On May 1 2008, the RBZ announced that the dollar would be allowed to float in value subject to some conditions..

On May 6 2008, the RBZ issued new $100 million and $250 million bearer cheques.cite news||title=Zimbabwe’s new $250m note|publisher=""|date=May 6, 2008|accessdate=2008-05-08] cite news||title=Zimbabwe introduces new high denomination notes|publisher=""|date=May 6, 2008|accessdate=2008-05-08] . At the date of first issue the $250 million bearer cheque was worth approximately US$1.30 on the parallel market. On May 15 2008, a new $500 million bearer cheque was issued by the RBZcite news||title=Introducing the new Zim note...|publisher=""|date=May 15, 2008|accessdate=2008-05-08] . At time of first issue it was worth US$1.93. In a widely unreported parallel move, on May 15 2008, the RBZ issued three "special agro-cheques" with face values $5 billion (at time of first issue - $19.30), $25 billion ($96.50) & $50 billion ($193). cite news||title=RBZ Issues Agro Cheques|publisher=""|date=May 21, 2008|accessdate=2008-06-02] . It is further reported that the new agro-cheques can be used to buy any goods and services like the bearer cheques.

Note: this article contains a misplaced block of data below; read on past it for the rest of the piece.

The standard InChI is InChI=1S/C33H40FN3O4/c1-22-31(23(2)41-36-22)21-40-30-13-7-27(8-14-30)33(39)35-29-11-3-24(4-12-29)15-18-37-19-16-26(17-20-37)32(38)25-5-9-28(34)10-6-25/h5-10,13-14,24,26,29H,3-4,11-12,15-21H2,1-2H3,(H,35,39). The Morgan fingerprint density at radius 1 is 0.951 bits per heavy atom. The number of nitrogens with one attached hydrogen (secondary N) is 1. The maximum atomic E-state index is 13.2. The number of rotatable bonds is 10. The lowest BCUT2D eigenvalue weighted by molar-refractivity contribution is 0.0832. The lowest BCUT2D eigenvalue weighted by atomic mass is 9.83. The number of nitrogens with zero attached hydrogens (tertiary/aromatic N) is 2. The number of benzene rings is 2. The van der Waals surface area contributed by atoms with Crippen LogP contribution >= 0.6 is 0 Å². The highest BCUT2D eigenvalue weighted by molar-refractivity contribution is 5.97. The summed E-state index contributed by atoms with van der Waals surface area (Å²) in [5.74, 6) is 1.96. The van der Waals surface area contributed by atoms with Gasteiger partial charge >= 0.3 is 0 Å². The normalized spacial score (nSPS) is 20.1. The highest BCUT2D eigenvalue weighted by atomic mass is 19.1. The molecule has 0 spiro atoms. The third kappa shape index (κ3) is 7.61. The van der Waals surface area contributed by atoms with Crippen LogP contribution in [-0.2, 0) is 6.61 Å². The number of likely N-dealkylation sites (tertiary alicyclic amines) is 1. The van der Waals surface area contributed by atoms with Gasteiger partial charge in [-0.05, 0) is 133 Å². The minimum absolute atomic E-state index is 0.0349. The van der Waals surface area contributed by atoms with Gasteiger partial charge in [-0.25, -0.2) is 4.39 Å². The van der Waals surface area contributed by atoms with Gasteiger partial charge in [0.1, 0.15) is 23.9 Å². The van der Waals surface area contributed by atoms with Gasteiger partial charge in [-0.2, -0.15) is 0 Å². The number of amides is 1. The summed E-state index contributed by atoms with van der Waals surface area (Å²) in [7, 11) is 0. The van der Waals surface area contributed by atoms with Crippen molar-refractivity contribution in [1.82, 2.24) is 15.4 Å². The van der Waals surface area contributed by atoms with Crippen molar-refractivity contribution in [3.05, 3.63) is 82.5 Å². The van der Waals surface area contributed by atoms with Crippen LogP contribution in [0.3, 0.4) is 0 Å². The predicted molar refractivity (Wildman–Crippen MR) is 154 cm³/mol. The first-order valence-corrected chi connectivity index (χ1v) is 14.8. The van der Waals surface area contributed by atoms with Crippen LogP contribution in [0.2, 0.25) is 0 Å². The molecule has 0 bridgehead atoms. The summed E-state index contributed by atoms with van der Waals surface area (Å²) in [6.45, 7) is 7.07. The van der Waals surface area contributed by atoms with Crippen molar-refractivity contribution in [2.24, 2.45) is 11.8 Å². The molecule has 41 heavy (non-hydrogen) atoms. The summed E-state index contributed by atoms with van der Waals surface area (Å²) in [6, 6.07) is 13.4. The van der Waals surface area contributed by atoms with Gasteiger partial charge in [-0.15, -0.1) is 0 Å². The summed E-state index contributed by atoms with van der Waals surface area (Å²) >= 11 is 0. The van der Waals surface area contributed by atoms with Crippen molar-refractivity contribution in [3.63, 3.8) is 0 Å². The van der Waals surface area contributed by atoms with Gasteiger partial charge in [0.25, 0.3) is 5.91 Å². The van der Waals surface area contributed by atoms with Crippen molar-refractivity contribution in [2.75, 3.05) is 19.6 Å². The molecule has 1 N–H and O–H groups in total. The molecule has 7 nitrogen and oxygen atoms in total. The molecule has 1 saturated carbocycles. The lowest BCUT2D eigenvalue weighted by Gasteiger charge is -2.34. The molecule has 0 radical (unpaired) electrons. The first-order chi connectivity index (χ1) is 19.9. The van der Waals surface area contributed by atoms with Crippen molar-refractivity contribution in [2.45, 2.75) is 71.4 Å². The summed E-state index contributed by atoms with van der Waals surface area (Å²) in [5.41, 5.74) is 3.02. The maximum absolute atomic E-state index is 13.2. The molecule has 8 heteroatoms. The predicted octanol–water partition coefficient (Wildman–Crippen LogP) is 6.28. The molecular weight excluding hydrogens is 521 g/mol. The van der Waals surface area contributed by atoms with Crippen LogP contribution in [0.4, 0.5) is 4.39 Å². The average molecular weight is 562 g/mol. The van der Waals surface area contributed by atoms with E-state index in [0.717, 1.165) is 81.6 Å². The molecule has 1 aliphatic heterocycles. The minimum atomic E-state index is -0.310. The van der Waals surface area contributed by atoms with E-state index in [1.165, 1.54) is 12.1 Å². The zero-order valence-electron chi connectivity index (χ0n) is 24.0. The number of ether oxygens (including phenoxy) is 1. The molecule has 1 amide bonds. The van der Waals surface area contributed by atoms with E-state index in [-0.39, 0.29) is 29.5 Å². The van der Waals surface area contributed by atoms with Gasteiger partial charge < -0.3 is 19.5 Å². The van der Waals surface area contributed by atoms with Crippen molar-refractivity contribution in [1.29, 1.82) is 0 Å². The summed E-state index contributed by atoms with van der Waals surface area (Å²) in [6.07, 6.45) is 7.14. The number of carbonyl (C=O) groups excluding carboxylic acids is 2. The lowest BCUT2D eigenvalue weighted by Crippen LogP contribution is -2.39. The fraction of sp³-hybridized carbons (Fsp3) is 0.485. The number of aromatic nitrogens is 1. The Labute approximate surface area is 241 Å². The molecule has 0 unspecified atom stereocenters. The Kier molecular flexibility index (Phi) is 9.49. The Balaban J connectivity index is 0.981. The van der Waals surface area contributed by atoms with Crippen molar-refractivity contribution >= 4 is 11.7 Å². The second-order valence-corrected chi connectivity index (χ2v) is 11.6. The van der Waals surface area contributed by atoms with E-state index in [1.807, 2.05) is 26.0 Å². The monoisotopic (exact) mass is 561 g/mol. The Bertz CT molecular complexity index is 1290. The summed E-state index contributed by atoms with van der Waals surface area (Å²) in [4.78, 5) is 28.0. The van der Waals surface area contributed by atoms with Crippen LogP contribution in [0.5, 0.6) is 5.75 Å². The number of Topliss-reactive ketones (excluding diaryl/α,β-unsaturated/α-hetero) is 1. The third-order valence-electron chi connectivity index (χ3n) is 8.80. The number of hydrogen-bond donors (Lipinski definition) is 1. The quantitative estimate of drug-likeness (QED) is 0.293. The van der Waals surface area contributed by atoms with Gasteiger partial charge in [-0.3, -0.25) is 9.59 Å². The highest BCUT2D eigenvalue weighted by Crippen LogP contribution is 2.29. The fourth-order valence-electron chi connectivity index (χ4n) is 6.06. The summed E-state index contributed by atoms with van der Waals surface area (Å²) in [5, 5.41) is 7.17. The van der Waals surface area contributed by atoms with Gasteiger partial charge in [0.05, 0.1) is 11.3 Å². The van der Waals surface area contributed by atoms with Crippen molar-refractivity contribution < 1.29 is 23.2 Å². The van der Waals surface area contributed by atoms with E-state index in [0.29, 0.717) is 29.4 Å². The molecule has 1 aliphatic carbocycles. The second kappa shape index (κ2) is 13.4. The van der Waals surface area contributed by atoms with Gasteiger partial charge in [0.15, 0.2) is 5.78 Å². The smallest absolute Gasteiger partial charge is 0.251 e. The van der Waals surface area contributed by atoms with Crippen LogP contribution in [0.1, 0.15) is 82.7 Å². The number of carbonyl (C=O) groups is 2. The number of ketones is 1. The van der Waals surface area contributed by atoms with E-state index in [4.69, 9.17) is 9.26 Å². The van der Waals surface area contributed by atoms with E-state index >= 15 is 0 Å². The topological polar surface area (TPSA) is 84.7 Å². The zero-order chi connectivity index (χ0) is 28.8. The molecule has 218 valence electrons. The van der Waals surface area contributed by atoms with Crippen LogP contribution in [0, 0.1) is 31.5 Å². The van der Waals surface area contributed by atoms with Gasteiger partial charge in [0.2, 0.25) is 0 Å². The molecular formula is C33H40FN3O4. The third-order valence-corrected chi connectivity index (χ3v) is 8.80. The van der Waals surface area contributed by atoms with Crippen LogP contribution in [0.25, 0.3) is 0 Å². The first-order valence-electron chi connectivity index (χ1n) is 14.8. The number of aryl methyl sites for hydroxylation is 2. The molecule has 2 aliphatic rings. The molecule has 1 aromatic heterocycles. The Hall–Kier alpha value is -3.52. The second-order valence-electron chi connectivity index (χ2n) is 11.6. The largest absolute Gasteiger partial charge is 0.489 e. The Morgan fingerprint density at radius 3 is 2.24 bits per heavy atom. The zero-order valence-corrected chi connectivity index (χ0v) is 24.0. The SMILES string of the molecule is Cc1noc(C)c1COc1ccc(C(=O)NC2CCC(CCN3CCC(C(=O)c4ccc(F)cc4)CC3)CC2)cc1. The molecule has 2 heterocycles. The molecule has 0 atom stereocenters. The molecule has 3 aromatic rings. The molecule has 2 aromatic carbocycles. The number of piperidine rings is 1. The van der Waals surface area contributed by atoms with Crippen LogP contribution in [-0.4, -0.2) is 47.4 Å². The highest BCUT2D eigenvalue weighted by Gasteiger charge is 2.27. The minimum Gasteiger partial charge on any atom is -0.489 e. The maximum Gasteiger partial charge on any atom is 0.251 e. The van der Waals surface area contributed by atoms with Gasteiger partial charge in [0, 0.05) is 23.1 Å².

On July 30 2008, the Governor of the RBZ, Gideon Gono announced that the Zimbabwe dollar would be redenominated by removing 10 zeroes, with effect from August 1 2008. ZWD10billion will become 1 dollar after the redenomination. cite news||title=Zimbabwe introduces new currency |publisher="BBC"|date=July 30, 2008|accessdate=2008-07-30]

ee also

*Economy of Africa
*Economic history of Zimbabwe
*History of Zimbabwe
*Zimbabwean dollar


External links

* [ CIA World Fact Book]
* [ MBendi Zimbabwe overview]
* [ Donors will move in when Mugabe finally leaves office]